Here is the link to the set ups at the last MN. I really wouldnt say distance was the issue!!
Surely with so many dogs registered time restraints would not allow for the big marks. Anyway I wouldnt mind seeing big marks; Id rather them than the in your face memory bird!! Besides, my dog will see all of the above come hunting season!!
The MNRC has NOTHING to do with the rules other than the fact that usually the Hunt Test Advisory Committee annual meeting is held in conjunction with the MNRC business meetings.
Originally Posted by helencalif
You can spend all the time in the world typing in opinions and whatever Orrrrrrrrrrrrrrrr you can direct those comments to these folks:
The AKC Retriever Hunting Test Advisory Committee
It is the responsibility of the RHT Advisory Committee to provide input to the AKC Performance Events Department with regard to the Retriever Hunting Test Regulations. This may involve clarification of existing Regulations or new Regulations that are felt to enhance the sport. Topics for Advisory Committee discussion may originate from RHT participants or from the Committee members themselves. The Performance Events Department may also direct ideas to the Committee for consideration.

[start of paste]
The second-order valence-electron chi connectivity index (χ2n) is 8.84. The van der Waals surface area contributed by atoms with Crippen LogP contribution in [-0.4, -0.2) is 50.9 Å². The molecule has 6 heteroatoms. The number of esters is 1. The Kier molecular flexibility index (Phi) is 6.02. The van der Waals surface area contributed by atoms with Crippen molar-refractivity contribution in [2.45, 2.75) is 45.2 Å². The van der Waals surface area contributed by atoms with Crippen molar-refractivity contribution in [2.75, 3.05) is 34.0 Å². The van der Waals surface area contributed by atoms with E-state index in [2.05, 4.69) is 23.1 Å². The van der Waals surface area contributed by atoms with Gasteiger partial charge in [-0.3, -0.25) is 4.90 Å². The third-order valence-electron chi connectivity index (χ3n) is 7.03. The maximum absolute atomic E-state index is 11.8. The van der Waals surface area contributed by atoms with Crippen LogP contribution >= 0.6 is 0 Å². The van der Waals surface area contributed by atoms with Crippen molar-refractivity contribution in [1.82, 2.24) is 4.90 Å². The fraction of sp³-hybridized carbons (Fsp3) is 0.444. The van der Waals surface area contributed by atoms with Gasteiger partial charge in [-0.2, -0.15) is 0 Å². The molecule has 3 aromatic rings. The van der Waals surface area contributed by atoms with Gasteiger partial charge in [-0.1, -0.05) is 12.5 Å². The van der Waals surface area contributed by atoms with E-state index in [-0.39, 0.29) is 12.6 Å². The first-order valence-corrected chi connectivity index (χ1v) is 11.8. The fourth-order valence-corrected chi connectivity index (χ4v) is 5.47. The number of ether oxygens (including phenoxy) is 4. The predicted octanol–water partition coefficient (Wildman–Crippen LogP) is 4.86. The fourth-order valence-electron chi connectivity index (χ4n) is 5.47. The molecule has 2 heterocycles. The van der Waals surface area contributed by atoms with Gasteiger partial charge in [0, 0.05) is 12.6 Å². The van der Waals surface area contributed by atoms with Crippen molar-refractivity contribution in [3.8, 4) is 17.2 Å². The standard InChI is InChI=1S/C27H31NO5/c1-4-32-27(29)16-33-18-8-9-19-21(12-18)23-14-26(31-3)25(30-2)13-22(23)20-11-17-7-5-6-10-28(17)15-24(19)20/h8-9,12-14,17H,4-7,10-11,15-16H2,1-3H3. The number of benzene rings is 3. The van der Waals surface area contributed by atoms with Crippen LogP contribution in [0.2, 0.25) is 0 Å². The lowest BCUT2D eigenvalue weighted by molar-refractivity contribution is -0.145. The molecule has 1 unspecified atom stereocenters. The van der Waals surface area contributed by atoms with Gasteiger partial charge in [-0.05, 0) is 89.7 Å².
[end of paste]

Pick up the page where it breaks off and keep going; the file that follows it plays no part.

The Performance Events Department values the input of the Advisory Committee but is under no obligation to agree or act upon their suggestions. The Department may also, on occasion, act without Committee input.
Members of the Retriever Hunting Test Advisory Committee are:
Term Expires at end of:
Eastern Time Zone Representative
Robert Rascoe firstname.lastname@example.org 2016
242 Fairfax Drive 336-765-9420 (H)
Winston-Salem, NC 27104
Rocky Mountain Time Zone Representative
Jeff Schoonover email@example.com 2013
1432 Red Fox Circle 970-686-0714 (H)
Windsor, CO 80550 970-227-1284 (C)
Central Time Zone Representative
Richard Pyka firstname.lastname@example.org 2014
W 235 N 262-229-3031 (H)
9544 Mt. Vernon Dr.
Colgate, WI 53017
Pacific Time Zone Representative
Tom Quarles email@example.com 2015
12725 Jordan Road 360-691-2650 (off)
Arlington, WA 98223-9409 425-377-3793 (C)
Bill Teague firstname.lastname@example.org
734 CR 630 936-559-9007 (H)
Nacogdoches, TX 75964 713-252-3918 (C)
Take it to the front office- the receptionist donít give a shit regards
Thanks, Bubba, for posting the info on the Retriever Hunt Test Advisory Committee. It appears that the change from 100 yds. to 150 yds. max. was a suggestion that followed this process before it became a new rule. It either was a suggestion made to the RHTAC who agreed with it or they thought of it and then passed the suggestion to AKC ... or the change originated within the Performance Events Dept.
I knew I could not remember voting on it at any club meeting. This explains why.
Bubba makes a good suggestion. If you wish to express an opinion about the rule change from 100 to 150, contact your regional rep on the RHTAC and/or contact the chairman Bill Teague. Field trialers can't be blamed for hunt test changes and vice versa.